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There is always a bottom to every market and recent statistics existing home sales make us wonder how much lower can home sales actually go. In July, existing home sales plunged 27% from June to a 15 year low. Some of that was to be expected with the government home buyer programs ending. But the magnitude of the drop makes you wonder, when will this real estate market hit bottom? Is now a great time to buy, or is that still years away?
With real estate, you don’t get panic selling like you do with securities. What you’re more likely to see at a bottom is a buyer’s strike. July's numbers are indicative that buyers have decided to stay on the sidelines eventhough prices have dropped. And its no wonder, most Americans especially our younger generation has little job security and without security few are going to plunk down even 5% to buy a home.
What these recent stats tell us is that people are bone scared of touching real estate. There is real fear out there and it’s not just the fear of paying too much for a house, it’s the fear of losing a job and the paycheck that covers the mortgage payment and taxes and all the other carrying costs that come with the luxury of owning your own home. Given the state of the economy, some of those fears are rational and should be taken into account in any decision of whether a consumer should take the plunge into real estate.
Of course, if you’re well situated in your job, this might be a good time to cross the strike line because there are some exceptional deals out there – especially on foreclosures and short sales.
When you consider all the incentives that a buyer has today, you end up with a picture of exactly how terrified people are of dipping their toes in the housing market. There is a lingering hangover from the general dismal state of the economy. And it doesn’t help that millions of good decent people were burned in the housing bubble when they swallowed whole the industry’s reckless motto - that housing always goes up and anytime is a good time to buy. Well, the flip side of that creed is the notion that housing prices can only go down and there’s never a good time to buy.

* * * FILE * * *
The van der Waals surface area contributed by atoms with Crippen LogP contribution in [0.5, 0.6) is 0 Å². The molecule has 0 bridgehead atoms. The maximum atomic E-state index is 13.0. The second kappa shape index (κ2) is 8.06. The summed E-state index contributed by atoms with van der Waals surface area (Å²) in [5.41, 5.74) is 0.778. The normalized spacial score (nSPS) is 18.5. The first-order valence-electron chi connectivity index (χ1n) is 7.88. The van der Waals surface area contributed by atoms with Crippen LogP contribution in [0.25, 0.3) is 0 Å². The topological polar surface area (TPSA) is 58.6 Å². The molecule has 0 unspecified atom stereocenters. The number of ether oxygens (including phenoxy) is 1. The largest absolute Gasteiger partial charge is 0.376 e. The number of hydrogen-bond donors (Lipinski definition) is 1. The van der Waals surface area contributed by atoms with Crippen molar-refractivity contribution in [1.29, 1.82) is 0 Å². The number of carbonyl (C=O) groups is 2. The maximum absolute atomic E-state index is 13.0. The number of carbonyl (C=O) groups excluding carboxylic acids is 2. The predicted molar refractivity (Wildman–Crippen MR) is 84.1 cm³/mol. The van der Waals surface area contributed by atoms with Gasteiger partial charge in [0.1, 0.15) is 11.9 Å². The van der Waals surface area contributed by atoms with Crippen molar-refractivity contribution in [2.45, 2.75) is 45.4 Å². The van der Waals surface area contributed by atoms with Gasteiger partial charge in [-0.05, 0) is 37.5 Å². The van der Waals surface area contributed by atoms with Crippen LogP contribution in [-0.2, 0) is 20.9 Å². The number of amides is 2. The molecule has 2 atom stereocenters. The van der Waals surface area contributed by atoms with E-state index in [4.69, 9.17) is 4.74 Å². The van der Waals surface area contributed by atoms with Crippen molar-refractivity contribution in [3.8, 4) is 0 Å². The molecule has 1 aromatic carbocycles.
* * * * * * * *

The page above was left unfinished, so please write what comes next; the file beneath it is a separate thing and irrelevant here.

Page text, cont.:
If there is one mistake people make in assessing markets it is that things are linear. If house prices went up yesterday and the day before, they’ll go up tomorrow. The same mentality holds true for other classes of assets including precious metals and stocks. It’s just the nature of the beast and it makes for irrational bubbles and equally irrational bottoms. That’s why a lot of today’s reports say that economists were surprised by the figures. The practitioners of the dismal science were also surprised by the housing bubble because all their models depend on rational decision making and consumers simply aren’t that rational. Apparently they didn't factor in that the acceleration of sales from the government incentives would eventually stop.